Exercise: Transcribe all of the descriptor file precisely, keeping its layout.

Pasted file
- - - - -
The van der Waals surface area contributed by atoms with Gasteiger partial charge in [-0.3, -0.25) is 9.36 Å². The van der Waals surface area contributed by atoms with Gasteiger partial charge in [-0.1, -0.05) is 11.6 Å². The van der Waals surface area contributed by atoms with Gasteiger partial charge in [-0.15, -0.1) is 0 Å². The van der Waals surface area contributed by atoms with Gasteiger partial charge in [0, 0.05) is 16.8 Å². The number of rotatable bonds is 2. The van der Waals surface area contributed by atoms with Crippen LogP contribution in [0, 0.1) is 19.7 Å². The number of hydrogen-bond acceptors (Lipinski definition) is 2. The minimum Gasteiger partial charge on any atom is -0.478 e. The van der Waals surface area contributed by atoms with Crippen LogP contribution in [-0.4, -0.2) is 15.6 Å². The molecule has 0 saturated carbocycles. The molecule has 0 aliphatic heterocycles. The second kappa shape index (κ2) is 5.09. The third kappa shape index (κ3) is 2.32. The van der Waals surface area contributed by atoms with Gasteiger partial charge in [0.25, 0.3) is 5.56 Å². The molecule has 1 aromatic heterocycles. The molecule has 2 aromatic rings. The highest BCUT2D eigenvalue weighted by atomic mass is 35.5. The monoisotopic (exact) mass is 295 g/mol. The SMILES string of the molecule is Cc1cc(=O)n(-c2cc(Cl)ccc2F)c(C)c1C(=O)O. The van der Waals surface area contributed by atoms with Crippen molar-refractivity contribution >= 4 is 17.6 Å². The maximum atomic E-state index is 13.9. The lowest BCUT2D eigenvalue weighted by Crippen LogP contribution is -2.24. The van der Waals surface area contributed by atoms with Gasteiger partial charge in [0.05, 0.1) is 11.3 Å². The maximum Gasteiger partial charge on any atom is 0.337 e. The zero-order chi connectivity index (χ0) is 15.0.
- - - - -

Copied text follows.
The van der Waals surface area contributed by atoms with Gasteiger partial charge in [-0.3, -0.25) is 9.36 Å². The van der Waals surface area contributed by atoms with Gasteiger partial charge in [-0.1, -0.05) is 11.6 Å². The van der Waals surface area contributed by atoms with Gasteiger partial charge in [-0.15, -0.1) is 0 Å². The van der Waals surface area contributed by atoms with Gasteiger partial charge in [0, 0.05) is 16.8 Å². The number of rotatable bonds is 2. The van der Waals surface area contributed by atoms with Crippen LogP contribution in [0, 0.1) is 19.7 Å². The number of hydrogen-bond acceptors (Lipinski definition) is 2. The minimum Gasteiger partial charge on any atom is -0.478 e. The van der Waals surface area contributed by atoms with Crippen LogP contribution in [-0.4, -0.2) is 15.6 Å². The molecule has 0 saturated carbocycles. The molecule has 0 aliphatic heterocycles. The second kappa shape index (κ2) is 5.09. The third kappa shape index (κ3) is 2.32. The van der Waals surface area contributed by atoms with Gasteiger partial charge in [0.25, 0.3) is 5.56 Å². The molecule has 1 aromatic heterocycles. The molecule has 2 aromatic rings. The highest BCUT2D eigenvalue weighted by atomic mass is 35.5. The monoisotopic (exact) mass is 295 g/mol. The SMILES string of the molecule is Cc1cc(=O)n(-c2cc(Cl)ccc2F)c(C)c1C(=O)O. The van der Waals surface area contributed by atoms with Crippen molar-refractivity contribution >= 4 is 17.6 Å². The maximum atomic E-state index is 13.9. The lowest BCUT2D eigenvalue weighted by Crippen LogP contribution is -2.24. The van der Waals surface area contributed by atoms with Gasteiger partial charge in [0.05, 0.1) is 11.3 Å². The maximum Gasteiger partial charge on any atom is 0.337 e. The zero-order chi connectivity index (χ0) is 15.0.